i. The serving size declaration is not expressed in common household measure, in accordance with 101.9(b)(5) and 21 CFR 101.12(b). A sample label statement is “(__pieces)” for distinct pieces, (e.g. cupcake) or fractional slice (__g) for large discrete pieces.
ii. The declared serving size weight (113g) and number of servings per container (about 4) are not consistent with the declared net quantity of contents (10 oz (283g)). Based on the information provided on the label, a consumer would expect the product to contain almost 16 oz of Roll Cake.
4. Your Korean Cake and Roll Cake products are misbranded within the meaning of section 403(f) of the Act [21 U.S.C. § 343(f)], because your product labels contain information in two languages but do not repeat all the required label information in those different languages. In accordance with 21 CFR 101.15(c)(2) and (3), if a product label contains any representation in a foreign language or foreign characters, all words, statements, and other information required by or under authority of the Act to appear on the label must appear in the foreign language.
We also note the following labeling comments:
1. Your Korean Cake product declares “yellow spirit bean” as an ingredient. It is unclear if that is the common or usual name of the ingredient; however, if this is a type of soybean, it must be captured as a major food allergen, in accordance with 403(w).
2. Your Roll Cake product declares a serving size of 113g; however, the Reference Amount Customarily Consumed (RACC) does not appear to be correct. In accordance with 21 CFR 101.12(b), the RACC of light weight, medium weight and heavy weight cakes are 55g, 80g, and 125g, respectively.
This letter may not list all the violations at your facility. You are responsible for ensuring that your food facility operates in compliance with the Act and the Current Good Manufacturing Practice regulations (21 CFR Part 110) and food labeling regulations (21 CFR Part 110). You also have a responsibility to use procedures to prevent further violations of the Act and all applicable regulations.
Failure to implement lasting corrective actions of these violations may result in regulatory action being initiated by FDA without further notice. For example, we may take further action to seize your products and/or enjoin your firm from operating.
We request that you notify this office in writing, within fifteen (15) working days from your receipt of this letter, of the current status of your corrective actions and the specific steps you have taken to correct the noted violations. In your response, include documentation such as certification of actions performed by a licensed exterminator; other actions performed to control unauthorized entrance of pests; your strategy to protect food products from possible contamination; copies of revised labels, and/or or any other useful information that would assist us is evaluating your corrections. If you cannot complete all corrections before you respond, we expect that you will explain the reason for your delay and state when you will correct any remaining violations.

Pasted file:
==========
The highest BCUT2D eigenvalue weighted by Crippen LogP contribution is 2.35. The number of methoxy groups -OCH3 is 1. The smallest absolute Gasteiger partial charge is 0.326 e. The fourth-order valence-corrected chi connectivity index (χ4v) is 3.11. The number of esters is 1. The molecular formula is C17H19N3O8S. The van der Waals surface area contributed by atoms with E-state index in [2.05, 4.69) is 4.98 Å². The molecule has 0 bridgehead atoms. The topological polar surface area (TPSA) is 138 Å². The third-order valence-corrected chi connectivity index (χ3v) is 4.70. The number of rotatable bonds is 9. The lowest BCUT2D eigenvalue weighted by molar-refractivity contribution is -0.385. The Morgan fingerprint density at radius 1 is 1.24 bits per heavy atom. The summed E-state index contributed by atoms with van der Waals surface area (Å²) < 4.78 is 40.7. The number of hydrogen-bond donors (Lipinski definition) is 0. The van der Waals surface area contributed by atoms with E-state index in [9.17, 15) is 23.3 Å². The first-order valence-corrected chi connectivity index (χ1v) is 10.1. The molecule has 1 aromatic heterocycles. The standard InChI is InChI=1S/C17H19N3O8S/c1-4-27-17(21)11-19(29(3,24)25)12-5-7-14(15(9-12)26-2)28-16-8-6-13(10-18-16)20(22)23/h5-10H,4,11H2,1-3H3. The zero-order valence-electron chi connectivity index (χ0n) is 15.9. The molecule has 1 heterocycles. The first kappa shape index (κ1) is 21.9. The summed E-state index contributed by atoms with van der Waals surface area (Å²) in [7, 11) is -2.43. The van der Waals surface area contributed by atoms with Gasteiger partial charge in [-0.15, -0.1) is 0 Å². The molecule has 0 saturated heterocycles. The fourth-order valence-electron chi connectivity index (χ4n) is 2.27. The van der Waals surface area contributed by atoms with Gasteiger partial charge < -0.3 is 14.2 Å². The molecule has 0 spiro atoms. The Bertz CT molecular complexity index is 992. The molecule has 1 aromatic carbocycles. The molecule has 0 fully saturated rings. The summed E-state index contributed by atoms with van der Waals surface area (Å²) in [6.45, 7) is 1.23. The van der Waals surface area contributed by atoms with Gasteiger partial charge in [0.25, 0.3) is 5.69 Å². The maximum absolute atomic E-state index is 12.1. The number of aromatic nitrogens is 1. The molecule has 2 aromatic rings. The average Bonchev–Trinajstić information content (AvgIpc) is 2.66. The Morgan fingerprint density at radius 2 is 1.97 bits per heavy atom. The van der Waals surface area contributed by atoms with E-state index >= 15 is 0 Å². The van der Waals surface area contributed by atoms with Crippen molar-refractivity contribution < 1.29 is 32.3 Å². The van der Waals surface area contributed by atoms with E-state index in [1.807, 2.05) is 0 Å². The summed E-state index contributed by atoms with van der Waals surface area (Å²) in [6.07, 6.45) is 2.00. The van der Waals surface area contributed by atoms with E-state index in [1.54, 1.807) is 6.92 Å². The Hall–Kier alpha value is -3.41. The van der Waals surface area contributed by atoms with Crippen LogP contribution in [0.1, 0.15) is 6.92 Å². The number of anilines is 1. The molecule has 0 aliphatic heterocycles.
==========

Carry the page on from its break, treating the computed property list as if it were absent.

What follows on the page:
Section 743 of the Act [21 U.S.C. § 379j-31) authorizes FDA to assess and collect fees to cover FDA’s costs for certain activities, including re-inspection-related costs. A re-inspection is one or more inspections conducted subsequent to an inspection that identified noncompliance materially related to a food safety requirement of the Act, specifically to determine whether compliance has been achieved. Re-inspection-related costs means all expenses, including administrative expenses, incurred in connection with FDA’s arranging, conducting, and evaluating the results of the re-inspection and assessing and collecting the re-inspection fees [21 U.S.C. 379j-31 (a)(2)(B)]. For a domestic facility, FDA will assess and collect fees for re-inspection-related costs from the responsible party for the domestic facility. The inspection noted in this letter identified noncompliance materially related to a food safety requirement of the Act. Accordingly, FDA may assess fees to cover any re-inspection-related costs.
Your written response should be sent to Robin M. Rivers, Compliance Officer, United States Food and Drug Administration, U.S. Customhouse, Room 900, 2nd
& Chestnut Streets, Philadelphia, PA 19106. If you have any questions regarding any issues in this letter, please contact Ms. Rivers at 215-717-3076 or e-mail at Robin.Rivers@FDA.HHS.GOV
Kirk D. Sooter
cc: Mrs. Meeae Cho, Co-owner
Cho & So, Incorporated
DBA Oh Bok Bakery
248 West Wingohocking Street
Philadelphia, PA 19140-1543
Pennsylvania State Department of Agriculture
Bureau of Food Safety and Laboratory Services
2301 North Cameron Street
Harrisburg, PA 17110-9408
Attention: Dr. Lydia Johnson, Director
City of Philadelphia
Philadelphia Department of Public Health
321 University Avenue, Second Floor
Philadelphia, PA 19104
Attention: Dr. Palak Raval-Nelson, Phd, Director
Mr. Bernard Finkel, Chief, Food Protection